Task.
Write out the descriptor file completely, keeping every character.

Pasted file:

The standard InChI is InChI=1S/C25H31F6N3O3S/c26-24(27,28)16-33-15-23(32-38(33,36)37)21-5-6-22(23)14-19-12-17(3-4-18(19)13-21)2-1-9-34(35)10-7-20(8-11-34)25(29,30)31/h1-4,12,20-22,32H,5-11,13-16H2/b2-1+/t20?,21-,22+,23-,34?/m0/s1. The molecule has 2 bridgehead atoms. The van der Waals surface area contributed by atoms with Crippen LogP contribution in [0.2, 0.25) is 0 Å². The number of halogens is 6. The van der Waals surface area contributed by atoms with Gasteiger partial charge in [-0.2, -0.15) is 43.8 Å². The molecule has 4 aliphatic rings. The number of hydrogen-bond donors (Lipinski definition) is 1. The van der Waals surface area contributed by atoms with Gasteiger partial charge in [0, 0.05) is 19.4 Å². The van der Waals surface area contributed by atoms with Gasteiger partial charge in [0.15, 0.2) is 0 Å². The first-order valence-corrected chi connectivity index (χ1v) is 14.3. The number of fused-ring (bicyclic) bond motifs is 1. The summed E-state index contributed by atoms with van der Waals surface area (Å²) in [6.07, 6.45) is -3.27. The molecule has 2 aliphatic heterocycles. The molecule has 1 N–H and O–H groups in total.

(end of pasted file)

The standard InChI is InChI=1S/C25H31F6N3O3S/c26-24(27,28)16-33-15-23(32-38(33,36)37)21-5-6-22(23)14-19-12-17(3-4-18(19)13-21)2-1-9-34(35)10-7-20(8-11-34)25(29,30)31/h1-4,12,20-22,32H,5-11,13-16H2/b2-1+/t20?,21-,22+,23-,34?/m0/s1. The molecule has 2 bridgehead atoms. The van der Waals surface area contributed by atoms with Crippen LogP contribution in [0.2, 0.25) is 0 Å². The number of halogens is 6. The van der Waals surface area contributed by atoms with Gasteiger partial charge in [-0.2, -0.15) is 43.8 Å². The molecule has 4 aliphatic rings. The number of hydrogen-bond donors (Lipinski definition) is 1. The van der Waals surface area contributed by atoms with Gasteiger partial charge in [0, 0.05) is 19.4 Å². The van der Waals surface area contributed by atoms with Gasteiger partial charge in [0.15, 0.2) is 0 Å². The first-order valence-corrected chi connectivity index (χ1v) is 14.3. The number of fused-ring (bicyclic) bond motifs is 1. The summed E-state index contributed by atoms with van der Waals surface area (Å²) in [6.07, 6.45) is -3.27. The molecule has 2 aliphatic heterocycles. The molecule has 1 N–H and O–H groups in total.